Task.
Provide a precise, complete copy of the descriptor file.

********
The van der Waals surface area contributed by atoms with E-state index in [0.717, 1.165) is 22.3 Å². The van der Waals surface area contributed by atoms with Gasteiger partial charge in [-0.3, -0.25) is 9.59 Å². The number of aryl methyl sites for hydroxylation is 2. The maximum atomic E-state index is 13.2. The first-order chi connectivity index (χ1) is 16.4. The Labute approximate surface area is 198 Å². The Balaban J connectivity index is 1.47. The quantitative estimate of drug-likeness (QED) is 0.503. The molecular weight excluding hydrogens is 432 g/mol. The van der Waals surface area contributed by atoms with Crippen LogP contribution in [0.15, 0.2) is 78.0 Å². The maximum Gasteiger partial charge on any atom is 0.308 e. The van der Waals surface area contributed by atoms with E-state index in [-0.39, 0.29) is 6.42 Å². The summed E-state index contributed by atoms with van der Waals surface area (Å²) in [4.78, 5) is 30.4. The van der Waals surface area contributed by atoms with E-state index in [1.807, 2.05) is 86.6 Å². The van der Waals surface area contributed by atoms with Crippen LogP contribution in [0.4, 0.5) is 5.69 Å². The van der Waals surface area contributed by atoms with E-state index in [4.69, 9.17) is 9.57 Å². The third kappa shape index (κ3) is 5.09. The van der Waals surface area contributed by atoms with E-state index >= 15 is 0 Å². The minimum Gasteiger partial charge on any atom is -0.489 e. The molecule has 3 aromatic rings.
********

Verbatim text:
The van der Waals surface area contributed by atoms with E-state index in [0.717, 1.165) is 22.3 Å². The van der Waals surface area contributed by atoms with Gasteiger partial charge in [-0.3, -0.25) is 9.59 Å². The number of aryl methyl sites for hydroxylation is 2. The maximum atomic E-state index is 13.2. The first-order chi connectivity index (χ1) is 16.4. The Labute approximate surface area is 198 Å². The Balaban J connectivity index is 1.47. The quantitative estimate of drug-likeness (QED) is 0.503. The molecular weight excluding hydrogens is 432 g/mol. The van der Waals surface area contributed by atoms with Crippen LogP contribution in [0.15, 0.2) is 78.0 Å². The maximum Gasteiger partial charge on any atom is 0.308 e. The van der Waals surface area contributed by atoms with E-state index in [-0.39, 0.29) is 6.42 Å². The summed E-state index contributed by atoms with van der Waals surface area (Å²) in [4.78, 5) is 30.4. The van der Waals surface area contributed by atoms with E-state index in [1.807, 2.05) is 86.6 Å². The van der Waals surface area contributed by atoms with Crippen LogP contribution in [0.4, 0.5) is 5.69 Å². The van der Waals surface area contributed by atoms with E-state index in [4.69, 9.17) is 9.57 Å². The third kappa shape index (κ3) is 5.09. The van der Waals surface area contributed by atoms with E-state index >= 15 is 0 Å². The minimum Gasteiger partial charge on any atom is -0.489 e. The molecule has 3 aromatic rings.